The last new show to open as part of Emma Rice’s final season at the Globe was always going to appear unconventional – a puppetry-chamber concert hybrid based on Max Richter’s reimagining of Vivaldi’s The Four Seasons, created by the famed company Gyre and Gimble (responsible for the likes of The Elephantom, and the puppetry in the current production of The Grinning Man). To some extent, the piece feels like the successor to All The Angels (based on the music of Handel) which ran at the same venue in both 2015 and 2016.
But mixing a distinctly recognisable score with a new story is a tricky act to balance. Co-directors Toby Olié and Finn Caldwell are tasked with having to make sure that the refrains and leaps of Vivaldi’s music never interrupt the narrative being played out by their puppeteers on the forestage, while at the same time making sure that the concerti themselves are done justice. The pairing has to justify itself.
To that end, as a creative juggling act, the company succeed in spades. The Four Seasons, performed by a brace of string musicians, ties wonderfully into Gyre and Gimble’s nimble story, creating a varied thematic tone from movement to movement, pausing for melancholic clarity before leaping into frantic energy. It flows marvellously. Neither the music nor the stage performers vie for our attention; they co-exist, mutually constructing a loose narrative.
And it is the narrative where the piece comes to life. Having begun the week by watching a disturbing, boisterous discussion on the life of refugees in Buggy Baby, here a similar story is created in an entirely different way – with a small family of wood-finished puppets (about a third life-size), grappling with the severe effects of war, displacement and loss. What this production does is, rather than just showing the very literal brick-and-mortar terrors of conflict, explore the psychological impacts of this trauma – the ramifications decades down the line when those who had to experience such events then have to deal with their legacy. It’s nonspecific, broad and intensely human, told without words, without real characters.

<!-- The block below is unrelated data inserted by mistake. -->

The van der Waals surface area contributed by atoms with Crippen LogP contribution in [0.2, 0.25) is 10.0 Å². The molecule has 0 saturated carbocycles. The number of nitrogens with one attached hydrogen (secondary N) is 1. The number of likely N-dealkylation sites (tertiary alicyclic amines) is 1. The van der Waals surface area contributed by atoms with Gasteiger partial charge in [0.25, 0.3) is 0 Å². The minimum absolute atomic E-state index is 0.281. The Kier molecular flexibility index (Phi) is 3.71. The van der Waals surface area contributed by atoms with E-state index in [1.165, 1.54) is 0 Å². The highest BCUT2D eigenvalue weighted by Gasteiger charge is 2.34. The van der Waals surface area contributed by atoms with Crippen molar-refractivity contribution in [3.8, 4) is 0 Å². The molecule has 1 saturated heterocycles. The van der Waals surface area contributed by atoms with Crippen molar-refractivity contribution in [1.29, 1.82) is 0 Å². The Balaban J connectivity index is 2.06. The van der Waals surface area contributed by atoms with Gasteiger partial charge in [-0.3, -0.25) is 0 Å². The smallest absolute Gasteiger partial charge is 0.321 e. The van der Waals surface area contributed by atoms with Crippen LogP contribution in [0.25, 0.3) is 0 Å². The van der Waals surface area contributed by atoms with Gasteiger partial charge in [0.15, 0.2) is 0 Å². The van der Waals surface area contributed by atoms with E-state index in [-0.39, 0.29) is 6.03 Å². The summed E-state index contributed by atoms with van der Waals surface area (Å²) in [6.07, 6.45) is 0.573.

The production design, sparing where necessary, ties into this idea of a latent, spasmodic depression perfectly – the beauty and wonder of butterflies, created by simple sheets of red paper draped with gold leaf, reappear later in the show as darkened, clouded symbols of melancholy. The same objects that can appear enchanting are, all of a sudden, re-cast in a different light to become malevolent and intimidating.
Pared back, the production lets the physical gestures of its characters come to life in the candle-lit hall of the Sam Wanamaker. As befits the company, this is puppetry at its finest. Inspired by Japanese Bunraku figures, Gyre & Gimble’s performers know every ligament, every innate reaction of their characters. It becomes a dance, puppeteers flitting behind the characters yet always allowing the two-foot high puppets to lead the story. Olié and Caldwell also have a few powerful flourishes – when a child is wishing their mother back to life, we as an audience are aware that there is no puppeteer nearby ready to reanimate the dead. The piece melds the corporeal and artificial perfectly.
Seeing Vivaldi’s piece not simply reimagined, but also recharged and refocussed, adds a tense clarity, a tragedy to proceedings. An age-old classic brought to shed new light on a contemporary issue. As far as final shows in Rice’s season go, it’s a quietly brilliant evening.